U.S. Senator Proposes Renting Out Foreclosures

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There’s an old Lily Tomlin joke where she says, “Wouldn’t it be great if all the people in New York who talk to themselves were paired off, so it looks like they’re talking to each other?”

In a similar spirit, apparently, Senator Jack Reed (D-R.I.) has proposed a solution to America’s foreclosure problem (i.e. there are too many of them) and its rental problem (i.e. prices are too high). We should, Reed says, simply put renters in some of the available foreclosed homes.

Housing Wire’s Jon Prior notes that Reed sent a letter to the acting director of the Federal Housing Finance Agency detailing his plan to generate revenue from the inventory of foreclosed homes. Currently Fannie Mae, a quasi-governmental agency that backs a large portion of the mortgages in the U.S., is stuck with  more than 100,000 repossessed properties.

So why not get into the landlord business? Or to quote Reed: “The number of vacant foreclosed homes waiting to be sold at depressed prices is increasing at the same time that the demand for rental properties is increasing.”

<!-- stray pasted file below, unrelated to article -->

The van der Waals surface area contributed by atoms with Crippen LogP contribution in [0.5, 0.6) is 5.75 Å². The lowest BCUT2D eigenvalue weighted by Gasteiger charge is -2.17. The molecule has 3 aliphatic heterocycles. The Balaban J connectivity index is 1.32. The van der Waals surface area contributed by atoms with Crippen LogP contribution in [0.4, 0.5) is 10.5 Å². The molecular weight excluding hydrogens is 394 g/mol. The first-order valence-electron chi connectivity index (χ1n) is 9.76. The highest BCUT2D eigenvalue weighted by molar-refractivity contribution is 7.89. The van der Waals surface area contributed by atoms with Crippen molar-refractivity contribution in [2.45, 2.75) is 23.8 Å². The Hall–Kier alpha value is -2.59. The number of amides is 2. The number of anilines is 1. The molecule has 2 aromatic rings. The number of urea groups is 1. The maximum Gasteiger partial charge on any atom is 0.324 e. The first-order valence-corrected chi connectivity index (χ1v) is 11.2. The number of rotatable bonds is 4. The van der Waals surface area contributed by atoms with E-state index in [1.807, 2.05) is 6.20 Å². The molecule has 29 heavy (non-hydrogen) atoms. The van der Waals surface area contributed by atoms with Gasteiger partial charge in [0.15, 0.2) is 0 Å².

(POLL: What Should We Do to Revive the Housing Sector?)

The obstacles, of course, would be many. Who will fix these homes up? Who becomes their property manager? Bureaucrats who don’t have enough manpower and time to process the foreclosures that they already have won’t suddenly get more manpower and time in order to repaint living rooms and fix toilets. (I’m speaking as someone who took two hours of my work day yesterday to get my tenant a new microwave.)

Also, properties tend to get foreclosed upon when homeowners lose their jobs, which means the foreclosed homes are not in the same place as rental demand. To put it another way, there’s strong demand for rentals in cities with jobs (think San Antonio, with its 8.1% unemployment rate) while the pools of foreclosures are often in cities without many jobs (think Las Vegas, with its 13.8% unemployment rate.)

Yet, with too many people in positions of power bewailing the housing crisis without taking steps to correct it, there’s something appealing in the fact that Senator Reed is at least trying to think outside the lockbox. (Sorry, bad real estate joke.) When Sen. Reed says that we all need to be more proactive and creative in healing the housing market, he’s not just talking about the problem. He’s trying to search for some kind of solution. A little more of that creative thinking might give us a nudge in the right direction.

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